Still of Robin Williams in “The Angriest Man in Brooklyn.” Photo credit: Jojo Whilden/Lionsgate

Officials with the San Diego-based Challenged Athletes Foundation, reacting Monday to the death of Robin Williams, recalled how the actor helped the organization gain prominence.

The star regularly appeared at events during the foundation’s formative years, according to Bob Babbitt, a founding member, and Virginia Tinley, the executive director. The CAF supports disabled athletes, many of them wounded military veterans.

“He gave us so much credibility, so we weren’t just on the sports page. All of a sudden we’re on Channel 10, or the front page of the newspaper because of Robin Williams,” Babbitt told 10News. “So it’s not just showcasing Robin. He knew that his presence would showcase athletes with disabilities.”

Tinley told NBC7/39 that the foundation had an event planned this weekend in Sausalito, and the actor had said he planned to attend.

“We’ve been so lucky to have Robin Williams involved as a spokesperson and a representative of the Challenged Athletes Foundation,” Tinley said.

She said Williams, an avid bicyclist, first attended the foundation’s triathlon in 1998 and was “blown away” by the accomplishments of the competitors. He later took his teammate, double-amputee Rudy Garcia-Tolson, on to Oprah Winfrey’s television show.

According to the Marin County Coroner’s Office, paramedics responded to Williams’ home in Tiburon around noon after receiving a 911 call about an unconscious person. The 63-year-old actor was pronounced dead at the scene.

Coroner’s officials said investigators believe “the death to be a suicide due to asphyxia, but a comprehensive investigation must be completed before a final determination is made.” Williams’ publicist, Mara Buxbaum, issued a statement saying Williams had “been battling severe depression of late.”

Williams was remembered on Monday as a Hollywood and comedic luminary by colleagues and friends stunned by the actor’s death from an apparent suicide in Marin County.

“Robin Williams was like no other,” said Henry Winkler, a star of “Happy Days,” on which Williams originated his breakout role of the alien Mork.

“To watch him create on the spot was a privilege to behold,” Winkler wrote on his Twitter page. “Robin you are an angel now. Rest in peace.”

Fred Willard added, “Comedy has lost a great man.”

According to the Marin County coroner’s office, paramedics responded to Williams’ home in Tiburon around noon after receiving a 911 call about an unconscious person. Williams, 63, was pronounced dead at the scene. Coroner’s officials said investigators believe “the death to be a suicide due to asphyxia, but a comprehensive investigation must be completed before a final determination is made.”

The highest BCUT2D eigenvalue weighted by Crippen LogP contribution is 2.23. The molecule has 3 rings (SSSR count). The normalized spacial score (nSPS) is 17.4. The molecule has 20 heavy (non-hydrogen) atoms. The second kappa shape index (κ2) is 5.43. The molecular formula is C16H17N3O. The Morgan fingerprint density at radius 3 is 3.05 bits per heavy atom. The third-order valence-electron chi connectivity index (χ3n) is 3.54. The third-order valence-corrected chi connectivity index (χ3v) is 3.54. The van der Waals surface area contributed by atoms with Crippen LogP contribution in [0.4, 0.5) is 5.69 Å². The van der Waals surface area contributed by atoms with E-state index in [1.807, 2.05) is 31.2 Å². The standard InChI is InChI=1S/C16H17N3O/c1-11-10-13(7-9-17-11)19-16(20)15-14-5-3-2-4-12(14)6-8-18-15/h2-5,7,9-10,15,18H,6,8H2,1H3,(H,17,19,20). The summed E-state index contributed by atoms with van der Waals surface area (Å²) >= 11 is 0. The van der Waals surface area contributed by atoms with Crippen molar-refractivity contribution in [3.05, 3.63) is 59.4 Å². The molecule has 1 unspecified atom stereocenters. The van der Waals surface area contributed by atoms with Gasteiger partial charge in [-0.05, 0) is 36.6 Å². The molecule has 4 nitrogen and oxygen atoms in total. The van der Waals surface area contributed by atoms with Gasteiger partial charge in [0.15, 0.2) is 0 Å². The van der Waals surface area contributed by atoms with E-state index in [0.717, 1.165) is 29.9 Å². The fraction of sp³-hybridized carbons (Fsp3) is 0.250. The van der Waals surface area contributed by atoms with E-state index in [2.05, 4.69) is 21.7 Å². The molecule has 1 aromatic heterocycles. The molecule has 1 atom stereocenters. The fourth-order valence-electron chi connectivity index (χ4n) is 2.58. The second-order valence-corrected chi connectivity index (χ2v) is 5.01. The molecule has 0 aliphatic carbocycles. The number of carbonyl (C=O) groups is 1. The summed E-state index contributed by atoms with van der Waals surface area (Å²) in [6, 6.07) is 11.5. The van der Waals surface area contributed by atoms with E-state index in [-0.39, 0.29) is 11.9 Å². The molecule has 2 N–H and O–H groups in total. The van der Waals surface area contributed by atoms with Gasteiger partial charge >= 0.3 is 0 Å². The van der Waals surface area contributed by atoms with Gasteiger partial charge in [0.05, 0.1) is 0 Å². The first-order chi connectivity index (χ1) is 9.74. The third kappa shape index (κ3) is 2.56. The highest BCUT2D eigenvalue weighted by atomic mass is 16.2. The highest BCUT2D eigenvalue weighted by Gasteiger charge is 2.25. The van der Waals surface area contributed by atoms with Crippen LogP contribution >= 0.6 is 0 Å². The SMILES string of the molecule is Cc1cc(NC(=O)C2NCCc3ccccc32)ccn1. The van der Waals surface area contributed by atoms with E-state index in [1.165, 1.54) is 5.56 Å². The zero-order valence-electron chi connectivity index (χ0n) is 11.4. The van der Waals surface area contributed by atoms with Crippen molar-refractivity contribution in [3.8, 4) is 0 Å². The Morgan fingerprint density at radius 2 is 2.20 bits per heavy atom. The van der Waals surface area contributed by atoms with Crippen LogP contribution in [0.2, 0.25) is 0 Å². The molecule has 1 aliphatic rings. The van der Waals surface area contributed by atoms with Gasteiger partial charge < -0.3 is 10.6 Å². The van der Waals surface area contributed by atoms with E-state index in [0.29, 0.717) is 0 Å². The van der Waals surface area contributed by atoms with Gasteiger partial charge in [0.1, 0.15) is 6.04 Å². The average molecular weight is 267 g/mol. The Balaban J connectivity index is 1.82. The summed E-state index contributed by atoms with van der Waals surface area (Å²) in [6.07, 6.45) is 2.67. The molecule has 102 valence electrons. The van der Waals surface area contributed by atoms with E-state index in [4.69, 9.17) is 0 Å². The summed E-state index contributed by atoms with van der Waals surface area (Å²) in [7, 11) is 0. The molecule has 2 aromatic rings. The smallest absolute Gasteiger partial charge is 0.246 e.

Williams’ publicist, Mara Buxbaum, said Williams “has been battling severe depression of late.”

“This is a tragic and sudden loss,” Buxbaum said.

Susan Schneider, Williams’ wife, said she “lost my husband and my best friend, while the world lost one of its most beloved artists and beautiful human beings. I am utterly heartbroken.”

Comedian George Lopez responded on his Twitter page, saying “Vaya Con Dios, my friend. I love you.” Comedian Chris Rock wrote, “So sad so funny.”

“I didn’t know I could be so sad, angry, stunned and grateful at the same time,” comedian Jim Gaffigan wrote.

Actor Jon Cryer of “Two and a Half Men” wrote, “We will try to carry on, but it won’t be any fun without you.”

“I could not be more stunned by the loss of Robin Williams, mensch, great talent, acting partner, genuine soul,” actor/comedian Steve Martin said.

Actor Steve Carell said Williams “made the world a little bit better.”

Fran Drescher, who appeared with Williams in “Cadillac Man,” said he taught her a valuable lesson about working in Hollywood.

“He taught me to care about everyone on a show,” she said. “From top to bottom he took time for all. A (great) talent. Big loss.”

Flowers will be placed on Williams’ star on the Hollywood Walk of Fame at 9:30 a.m. Tuesday.

A Chicago native, Williams studied theater at Julliard before touring as a stand-up comedian, leading to his casting as the offbeat alien Mork from Ork on a 1974 episode of “Happy Days.” The character was so popular it led to the spinoff “Mork & Mindy,” co-starring Pam Dawber.

He went on to a film career that earned him four Oscar nominations, including a win for his supporting role opposite Matt Damon and Ben Affleck in “Good Will Hunting.” He was nominated as lead actor for his work in “Good Morning, Vietnam,” “Dead Poets Society” and “The Fisher King.”

The Hollywood Foreign Press Association presented Williams with its Cecil B. DeMille Award in 2005.

Williams most recently starred in the CBS series “The Crazy Ones.” He had a brief role as President Dwight D. Eisenhower in “Lee Daniels’ The Butler.” He portrayed another former president, Teddy Roosevelt, in a pair of “Night at the Museum” films.

His other films included “Patch Adams,” “The Birdcage,” “Mrs. Doubtfire,” “Jumanji,” “Hook,” “Toys” and “Awakenings.”

City News Service

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